Francis Adu-Febiri, PhD
Sociology Teacher
Camosun College

For the past six years I have built into my sociology courses the pedagogy of service-learning. Service-Learning is about teachers guiding their students to “best provide meaningful service to a community, agency or organization while simultaneously gaining new skills, knowledge, and understanding as an integrated aspect of their academic [or job training] program” (Cress et al (2005, p. 1). In effect, service-learning projects provide students opportunities to apply the concepts and theories they learn in Sociology courses to problem-solve for families, communities, institutions, organizations, regions, countries and/or the world. Service learning is different from co-op, practicum and internship in that students do the project while still taking the course; they do not have to complete the semester course before they participate in the practical activities.
I use the following processes to guide students’ service-learning project selection, design, implementation and reporting:

1. Students are asked to use their passion and any sociological concepts of the course to select what they see as a major need in Canadian or Global society and show why they think it is an important need.
2. Based on what they identify as the cause(s) and patterns of this need they propose a creative idea to meet the need
3. They produce a design that shows realistic tasks, logistics, timelines, etc., to make the creative idea visible
4. They implement the design to practically to meet the need.
5. They produce a reflective report on this project, using their reflections to assess any relevant sociological concept(s) and paradigm(s) introduced in this course.

There are two factors that have compelled me to make service-learning projects an integral part of my Sociology courses:

1. The apparent disconnect between sociological analysis of and practical solutions to social problems: For many years when I introduce my sociology students to the topics of poverty, social inequality and inequity, and other social problems the scathing question that students ask me was, what practical solutions does sociology provide to these issues?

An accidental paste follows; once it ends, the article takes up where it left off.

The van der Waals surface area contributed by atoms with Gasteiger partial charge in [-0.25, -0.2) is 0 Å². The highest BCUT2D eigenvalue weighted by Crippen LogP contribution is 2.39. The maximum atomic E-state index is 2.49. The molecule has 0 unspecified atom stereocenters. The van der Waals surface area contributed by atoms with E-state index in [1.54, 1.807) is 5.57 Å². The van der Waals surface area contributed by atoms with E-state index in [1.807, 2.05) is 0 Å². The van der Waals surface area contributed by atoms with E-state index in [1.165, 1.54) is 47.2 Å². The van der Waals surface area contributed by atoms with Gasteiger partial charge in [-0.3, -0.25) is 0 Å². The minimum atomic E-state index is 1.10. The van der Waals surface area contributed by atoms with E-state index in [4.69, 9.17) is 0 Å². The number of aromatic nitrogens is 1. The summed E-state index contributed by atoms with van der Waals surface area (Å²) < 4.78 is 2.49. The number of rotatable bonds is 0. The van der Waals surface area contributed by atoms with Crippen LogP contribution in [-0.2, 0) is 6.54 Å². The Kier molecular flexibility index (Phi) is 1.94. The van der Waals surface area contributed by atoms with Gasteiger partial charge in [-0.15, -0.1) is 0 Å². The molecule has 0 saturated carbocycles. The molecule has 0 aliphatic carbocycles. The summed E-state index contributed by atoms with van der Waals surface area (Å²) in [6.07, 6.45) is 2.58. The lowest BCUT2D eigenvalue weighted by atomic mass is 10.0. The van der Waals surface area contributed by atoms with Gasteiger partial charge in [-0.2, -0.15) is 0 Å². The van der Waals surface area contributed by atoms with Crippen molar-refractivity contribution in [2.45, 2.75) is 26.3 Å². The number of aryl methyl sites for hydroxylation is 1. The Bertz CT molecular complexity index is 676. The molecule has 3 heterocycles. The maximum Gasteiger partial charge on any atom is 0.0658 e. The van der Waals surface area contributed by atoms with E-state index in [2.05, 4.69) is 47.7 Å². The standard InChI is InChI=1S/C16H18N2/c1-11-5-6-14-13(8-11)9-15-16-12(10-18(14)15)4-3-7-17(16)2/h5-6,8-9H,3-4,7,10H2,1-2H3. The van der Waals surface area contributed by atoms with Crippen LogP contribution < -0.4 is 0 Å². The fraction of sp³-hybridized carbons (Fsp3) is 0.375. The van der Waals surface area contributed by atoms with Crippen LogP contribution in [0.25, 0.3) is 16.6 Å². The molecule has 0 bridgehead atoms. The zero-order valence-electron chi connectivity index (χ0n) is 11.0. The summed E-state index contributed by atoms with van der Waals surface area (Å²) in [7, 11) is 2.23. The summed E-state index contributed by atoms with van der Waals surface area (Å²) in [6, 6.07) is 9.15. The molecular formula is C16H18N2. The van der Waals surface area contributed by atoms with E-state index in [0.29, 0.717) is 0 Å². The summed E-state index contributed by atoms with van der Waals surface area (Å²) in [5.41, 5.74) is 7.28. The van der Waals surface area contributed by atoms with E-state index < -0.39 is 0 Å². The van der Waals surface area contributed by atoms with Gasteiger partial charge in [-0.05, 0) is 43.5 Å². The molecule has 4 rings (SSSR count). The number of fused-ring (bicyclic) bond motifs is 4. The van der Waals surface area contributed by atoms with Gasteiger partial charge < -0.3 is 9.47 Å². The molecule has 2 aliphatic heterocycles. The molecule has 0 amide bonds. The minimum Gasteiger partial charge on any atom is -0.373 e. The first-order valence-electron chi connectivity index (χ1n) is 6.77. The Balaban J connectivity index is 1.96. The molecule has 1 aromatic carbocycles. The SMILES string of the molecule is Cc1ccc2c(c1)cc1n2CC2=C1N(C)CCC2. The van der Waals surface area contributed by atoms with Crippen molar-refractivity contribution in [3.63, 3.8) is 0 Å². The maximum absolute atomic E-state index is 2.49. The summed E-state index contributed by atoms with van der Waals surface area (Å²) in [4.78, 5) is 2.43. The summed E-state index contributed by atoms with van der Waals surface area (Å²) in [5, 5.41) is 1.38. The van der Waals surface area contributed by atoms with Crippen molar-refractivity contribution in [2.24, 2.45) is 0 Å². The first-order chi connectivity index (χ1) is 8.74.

2. Students’ disengagement from sociological concepts and theories: In my classrooms when I refer to sociological concepts and theories that students are expected to know from their previous sociology courses, most of the students are unable to recall their meanings and applications.

In order to resolve these two major issues in the teaching and learning sociology, I use service-learning projects

(a) as pedagogy to connect sociology to practical ways of transforming lives in the social world and
(b) to meaningfully engage students in sociological concepts and theories to consolidate their understanding sustainably.

Students have done many service-learning projects in my sociology classes. Projects range from microfinance for poor women entrepreneurs, feminine hygiene products for schoolgirls, and mobile phones for the poor, through Indigenous peoples diabetes awareness and community empowerment projects to various educational resources projects and vocational education in developing countries. These projects engage students to hone thinking application skills about concepts such as poverty, inequity/inequality, gender and patriarchy, sustainability, development, community, racialization, social construction, culture, political economy, human agency, and the human factor as well as sociological paradigms of functionalism, social conflict, interactionism, feminism, and structuration. In addition, students experience the practice of humanitarian qualities to develop deep connections with our common humanity.

Recent Posts

Start typing and press Enter to search